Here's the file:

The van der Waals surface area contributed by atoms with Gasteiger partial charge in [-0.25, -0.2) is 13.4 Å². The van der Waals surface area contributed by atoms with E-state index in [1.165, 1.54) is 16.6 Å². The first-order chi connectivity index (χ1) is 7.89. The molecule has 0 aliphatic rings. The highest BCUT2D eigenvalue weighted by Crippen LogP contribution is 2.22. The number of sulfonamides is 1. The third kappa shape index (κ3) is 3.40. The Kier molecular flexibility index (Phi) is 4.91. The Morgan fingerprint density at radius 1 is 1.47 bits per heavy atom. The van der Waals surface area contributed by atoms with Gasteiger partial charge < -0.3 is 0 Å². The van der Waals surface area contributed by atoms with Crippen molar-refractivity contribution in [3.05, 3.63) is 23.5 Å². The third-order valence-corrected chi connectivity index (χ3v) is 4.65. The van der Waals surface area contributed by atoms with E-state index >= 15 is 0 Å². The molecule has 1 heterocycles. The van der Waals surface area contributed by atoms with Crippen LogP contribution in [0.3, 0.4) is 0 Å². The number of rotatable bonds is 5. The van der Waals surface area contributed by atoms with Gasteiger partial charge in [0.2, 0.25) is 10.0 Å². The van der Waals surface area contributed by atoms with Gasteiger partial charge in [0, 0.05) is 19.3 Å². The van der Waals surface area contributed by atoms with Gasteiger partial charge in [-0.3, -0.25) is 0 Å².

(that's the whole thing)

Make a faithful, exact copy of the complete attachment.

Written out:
The van der Waals surface area contributed by atoms with Gasteiger partial charge in [-0.25, -0.2) is 13.4 Å². The van der Waals surface area contributed by atoms with E-state index in [1.165, 1.54) is 16.6 Å². The first-order chi connectivity index (χ1) is 7.89. The molecule has 0 aliphatic rings. The highest BCUT2D eigenvalue weighted by Crippen LogP contribution is 2.22. The number of sulfonamides is 1. The third kappa shape index (κ3) is 3.40. The Kier molecular flexibility index (Phi) is 4.91. The Morgan fingerprint density at radius 1 is 1.47 bits per heavy atom. The van der Waals surface area contributed by atoms with Gasteiger partial charge < -0.3 is 0 Å². The van der Waals surface area contributed by atoms with Crippen molar-refractivity contribution in [3.05, 3.63) is 23.5 Å². The third-order valence-corrected chi connectivity index (χ3v) is 4.65. The van der Waals surface area contributed by atoms with E-state index >= 15 is 0 Å². The molecule has 1 heterocycles. The van der Waals surface area contributed by atoms with Crippen LogP contribution in [0.3, 0.4) is 0 Å². The number of rotatable bonds is 5. The van der Waals surface area contributed by atoms with Gasteiger partial charge in [0.2, 0.25) is 10.0 Å². The van der Waals surface area contributed by atoms with Gasteiger partial charge in [0, 0.05) is 19.3 Å². The van der Waals surface area contributed by atoms with Gasteiger partial charge in [-0.3, -0.25) is 0 Å².